The country of Vietnam wants to make baby formula more affordable for its citizens. American trade negotiators think that’s a bad idea. The measures are among more than a dozen public interest policies adopted by governments involved in talks for the Trans-Pacific Partnership (TPP) that the U.S. considers “barriers to trade,” according to the latest annual National Trade Estimate Report On Foreign Trade Barriers, a document prepared by the Office of the United States Trade Representative (USTR).

In the more than 400 page long report, U.S. negotiators openly acknowledge goals that are odds with the Obama administration’s repeated assurances that TPP will not undermine the ability of pact members to regulate in the public interest.  

Among the highlights, food labeling policies: A new law in Peru, not yet finalized, that would mandate warning statements on prepackaged foods with excessive amounts of sugar, sodium and saturated fats; similar laws in Vietnam and in Mexico, the latter of which recently overtook the U.S. as the world’s most obese country; another law in Chile, approved though not yet in effect, that would require warning icons on foods that exceed specified thresholds in fat, calories, sugars and sodium. (The USTR warns as much as 80 percent of the U.S.'s $312.4 million in prepackaged food exports to Chile would be affected and bemoans the law’s restrictions on the use of unsubstantiated “health claims.”)

The USTR did not respond to a request for comment.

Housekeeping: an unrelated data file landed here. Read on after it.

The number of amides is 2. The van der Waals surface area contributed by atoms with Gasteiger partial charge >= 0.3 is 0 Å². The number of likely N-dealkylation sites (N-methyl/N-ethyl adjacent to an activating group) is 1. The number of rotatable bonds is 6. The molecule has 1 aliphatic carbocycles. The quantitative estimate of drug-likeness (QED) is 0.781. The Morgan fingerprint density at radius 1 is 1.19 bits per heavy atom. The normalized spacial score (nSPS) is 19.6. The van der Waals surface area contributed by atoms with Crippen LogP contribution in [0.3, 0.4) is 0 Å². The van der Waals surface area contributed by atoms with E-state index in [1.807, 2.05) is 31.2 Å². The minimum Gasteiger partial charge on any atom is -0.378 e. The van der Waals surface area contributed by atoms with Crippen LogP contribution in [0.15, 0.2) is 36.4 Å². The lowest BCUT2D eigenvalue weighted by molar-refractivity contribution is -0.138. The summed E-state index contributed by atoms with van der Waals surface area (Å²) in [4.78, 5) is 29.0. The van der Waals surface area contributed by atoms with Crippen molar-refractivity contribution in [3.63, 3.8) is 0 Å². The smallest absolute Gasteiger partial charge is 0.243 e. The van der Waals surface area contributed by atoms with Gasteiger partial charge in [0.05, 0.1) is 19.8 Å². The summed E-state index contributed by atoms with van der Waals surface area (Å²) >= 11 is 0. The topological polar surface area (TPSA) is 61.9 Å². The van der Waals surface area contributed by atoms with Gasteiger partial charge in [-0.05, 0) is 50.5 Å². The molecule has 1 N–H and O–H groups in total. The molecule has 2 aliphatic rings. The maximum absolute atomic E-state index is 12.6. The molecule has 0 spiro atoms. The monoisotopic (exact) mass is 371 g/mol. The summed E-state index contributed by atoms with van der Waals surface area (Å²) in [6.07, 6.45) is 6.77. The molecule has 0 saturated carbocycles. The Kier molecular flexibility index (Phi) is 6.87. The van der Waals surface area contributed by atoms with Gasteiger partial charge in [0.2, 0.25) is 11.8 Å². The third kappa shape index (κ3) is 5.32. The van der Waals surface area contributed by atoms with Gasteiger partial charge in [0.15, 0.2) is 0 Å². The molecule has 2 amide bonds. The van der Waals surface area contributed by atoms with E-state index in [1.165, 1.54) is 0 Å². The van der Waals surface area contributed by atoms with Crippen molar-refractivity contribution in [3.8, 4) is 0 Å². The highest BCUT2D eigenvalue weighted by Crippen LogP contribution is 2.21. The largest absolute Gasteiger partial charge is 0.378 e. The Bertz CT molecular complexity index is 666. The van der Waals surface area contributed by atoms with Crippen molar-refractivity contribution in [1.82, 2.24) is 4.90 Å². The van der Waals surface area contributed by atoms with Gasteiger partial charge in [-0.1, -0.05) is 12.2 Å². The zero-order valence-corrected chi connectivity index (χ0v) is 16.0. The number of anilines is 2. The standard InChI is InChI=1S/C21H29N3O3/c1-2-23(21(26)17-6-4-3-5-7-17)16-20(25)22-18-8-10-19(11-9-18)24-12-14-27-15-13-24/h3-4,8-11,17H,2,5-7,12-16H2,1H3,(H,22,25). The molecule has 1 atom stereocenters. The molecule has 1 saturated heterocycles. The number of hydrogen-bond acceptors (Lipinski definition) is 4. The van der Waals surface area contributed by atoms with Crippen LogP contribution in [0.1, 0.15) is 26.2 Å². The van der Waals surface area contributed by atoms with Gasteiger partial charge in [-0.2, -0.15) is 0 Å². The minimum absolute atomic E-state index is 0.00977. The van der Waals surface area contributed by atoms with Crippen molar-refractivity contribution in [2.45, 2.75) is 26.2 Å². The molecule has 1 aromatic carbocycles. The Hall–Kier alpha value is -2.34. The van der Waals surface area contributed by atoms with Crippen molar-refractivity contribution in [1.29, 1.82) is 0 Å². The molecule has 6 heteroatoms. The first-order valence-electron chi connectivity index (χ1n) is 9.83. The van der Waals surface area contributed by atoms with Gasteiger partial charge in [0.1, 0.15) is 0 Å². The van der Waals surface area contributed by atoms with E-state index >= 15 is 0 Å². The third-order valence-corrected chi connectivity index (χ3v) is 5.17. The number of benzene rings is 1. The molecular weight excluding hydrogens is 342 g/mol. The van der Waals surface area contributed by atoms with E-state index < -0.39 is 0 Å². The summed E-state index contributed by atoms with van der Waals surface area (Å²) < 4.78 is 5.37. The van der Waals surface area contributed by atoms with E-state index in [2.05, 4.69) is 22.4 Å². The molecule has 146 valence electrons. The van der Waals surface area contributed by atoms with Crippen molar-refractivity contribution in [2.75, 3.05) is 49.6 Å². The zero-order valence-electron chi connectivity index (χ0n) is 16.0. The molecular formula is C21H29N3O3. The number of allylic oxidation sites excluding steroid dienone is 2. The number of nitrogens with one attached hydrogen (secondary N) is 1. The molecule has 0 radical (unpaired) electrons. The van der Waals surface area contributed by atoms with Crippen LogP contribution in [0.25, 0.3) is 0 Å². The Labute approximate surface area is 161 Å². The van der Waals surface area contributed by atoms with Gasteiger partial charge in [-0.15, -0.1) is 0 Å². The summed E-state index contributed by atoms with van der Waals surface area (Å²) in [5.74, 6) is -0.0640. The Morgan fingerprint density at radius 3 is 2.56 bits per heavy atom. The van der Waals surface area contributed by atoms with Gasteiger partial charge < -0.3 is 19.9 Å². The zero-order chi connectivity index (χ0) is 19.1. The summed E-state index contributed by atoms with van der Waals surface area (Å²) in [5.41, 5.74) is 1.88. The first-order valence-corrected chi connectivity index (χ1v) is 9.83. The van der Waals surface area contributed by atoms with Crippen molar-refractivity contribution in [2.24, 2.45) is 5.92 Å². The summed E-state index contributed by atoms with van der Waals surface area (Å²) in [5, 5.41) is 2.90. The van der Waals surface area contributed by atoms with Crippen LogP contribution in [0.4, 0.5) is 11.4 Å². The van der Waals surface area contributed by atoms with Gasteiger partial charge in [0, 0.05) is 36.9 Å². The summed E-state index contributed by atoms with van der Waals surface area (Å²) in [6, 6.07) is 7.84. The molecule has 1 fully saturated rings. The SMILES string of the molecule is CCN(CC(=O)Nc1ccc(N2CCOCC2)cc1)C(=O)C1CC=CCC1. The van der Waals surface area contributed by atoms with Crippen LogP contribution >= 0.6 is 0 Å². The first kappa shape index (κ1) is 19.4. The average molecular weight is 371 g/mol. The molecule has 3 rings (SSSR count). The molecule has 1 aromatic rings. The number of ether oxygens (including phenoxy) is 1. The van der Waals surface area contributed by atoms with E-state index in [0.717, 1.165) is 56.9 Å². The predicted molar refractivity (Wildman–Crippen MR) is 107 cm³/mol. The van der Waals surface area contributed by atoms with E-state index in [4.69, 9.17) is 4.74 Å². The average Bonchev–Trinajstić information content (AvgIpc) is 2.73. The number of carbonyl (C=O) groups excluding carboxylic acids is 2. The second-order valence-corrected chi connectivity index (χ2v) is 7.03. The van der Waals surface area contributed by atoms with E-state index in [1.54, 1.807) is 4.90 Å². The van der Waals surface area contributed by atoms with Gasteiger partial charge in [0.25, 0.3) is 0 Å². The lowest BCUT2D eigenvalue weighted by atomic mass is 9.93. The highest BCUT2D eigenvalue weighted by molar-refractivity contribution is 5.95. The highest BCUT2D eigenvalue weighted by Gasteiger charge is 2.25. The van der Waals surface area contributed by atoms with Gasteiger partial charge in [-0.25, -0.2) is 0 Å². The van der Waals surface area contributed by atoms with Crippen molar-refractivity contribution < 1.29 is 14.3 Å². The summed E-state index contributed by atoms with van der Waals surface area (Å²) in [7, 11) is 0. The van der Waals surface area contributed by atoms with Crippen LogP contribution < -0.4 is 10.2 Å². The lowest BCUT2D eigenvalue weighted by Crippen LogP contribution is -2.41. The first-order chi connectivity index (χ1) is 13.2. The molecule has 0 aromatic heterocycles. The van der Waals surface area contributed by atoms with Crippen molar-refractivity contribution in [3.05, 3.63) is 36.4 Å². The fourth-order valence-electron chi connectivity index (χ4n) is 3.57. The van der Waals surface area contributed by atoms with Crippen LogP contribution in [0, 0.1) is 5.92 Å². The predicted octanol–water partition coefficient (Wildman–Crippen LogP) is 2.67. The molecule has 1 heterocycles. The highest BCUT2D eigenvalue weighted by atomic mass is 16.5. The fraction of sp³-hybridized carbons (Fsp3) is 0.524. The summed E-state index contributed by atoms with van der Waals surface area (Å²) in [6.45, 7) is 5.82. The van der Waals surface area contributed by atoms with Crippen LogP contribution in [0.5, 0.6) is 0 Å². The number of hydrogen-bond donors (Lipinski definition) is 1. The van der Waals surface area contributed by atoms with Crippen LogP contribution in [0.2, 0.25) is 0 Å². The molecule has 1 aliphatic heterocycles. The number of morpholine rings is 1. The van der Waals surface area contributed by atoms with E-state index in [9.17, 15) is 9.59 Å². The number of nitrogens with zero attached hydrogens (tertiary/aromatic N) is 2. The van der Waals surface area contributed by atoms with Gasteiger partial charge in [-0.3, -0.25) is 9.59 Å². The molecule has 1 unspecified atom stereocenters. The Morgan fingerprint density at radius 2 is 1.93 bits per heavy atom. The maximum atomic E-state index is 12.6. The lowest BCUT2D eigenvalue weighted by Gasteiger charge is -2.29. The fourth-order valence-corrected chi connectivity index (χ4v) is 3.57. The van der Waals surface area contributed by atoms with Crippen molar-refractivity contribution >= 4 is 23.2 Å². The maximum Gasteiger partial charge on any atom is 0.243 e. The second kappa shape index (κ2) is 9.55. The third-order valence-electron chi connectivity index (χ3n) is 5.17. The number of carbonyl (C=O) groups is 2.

Hubert Linders, an official at the Santiago office of Consumers International, says such labeling laws benefit public health by giving consumers more information to “make a healthy decision.” Instead of blocking commerce, he says, the rules “should be a motivation for food producers to change.”

“Countries need to protect themselves and control their public health costs,” says Linders. “It is easy for me to see where the priority of the Chilean government should lie.”

The U.S. also considers some newly approved environmental protections to be barriers. American trade officials single out a 2012 Vietnamese directive that banned the import of hazardous waste products including lead batteries, circuit boards, plastic waste and cooling devices with chlorofluorocarbons, or CFCs, ozone layer depleting gases that a universally-ratified United Nations treaty is in the process of phasing out. (The USTR says the banned imports are “potentially harmful to the environment.”) It also criticizes a new energy efficiency measure in Mexico for imposing “burdensome and costly labeling requirements for exports.”

In its report, the USTR also targets privacy regulations: A landmark Malaysian law that prevents companies from harvesting personal data without the individual’s consent is a trade barrier. As are policies in the Canadian provinces of Nova Scotia and British Columbia that require personal information in the custody of public officials to be stored and accessed only in Canada.

“As Canadians, we should be concerned,” says Sujata Dey, trade campaigner at the Council of Canadians, a progressive advocacy group. “Those rules are there to protect privacy.”

Other barriers include the expansion of a public health agency in New Zealand that subsidizes medicine at public hospitals into “areas of funding that were previously unregulated, including medical devices,” Japan's "burdensome restrictions" on products that carry "health claims," and enhanced Mexican inspections of U.S. peach, nectarine and apricot exports in order to “control the oriental fruit moth and other pests.”

Speaking at Nike headquarters earlier this month, President Obama called the TPP "the most progressive trade deal in history." The appeal to liberals comes as the White House seeks to win support for so-called fast track legislation. The bill would prevent Congress from amending the version of the deal hammered out by negotiators and is considered a prerequisite for the trade pact’s success.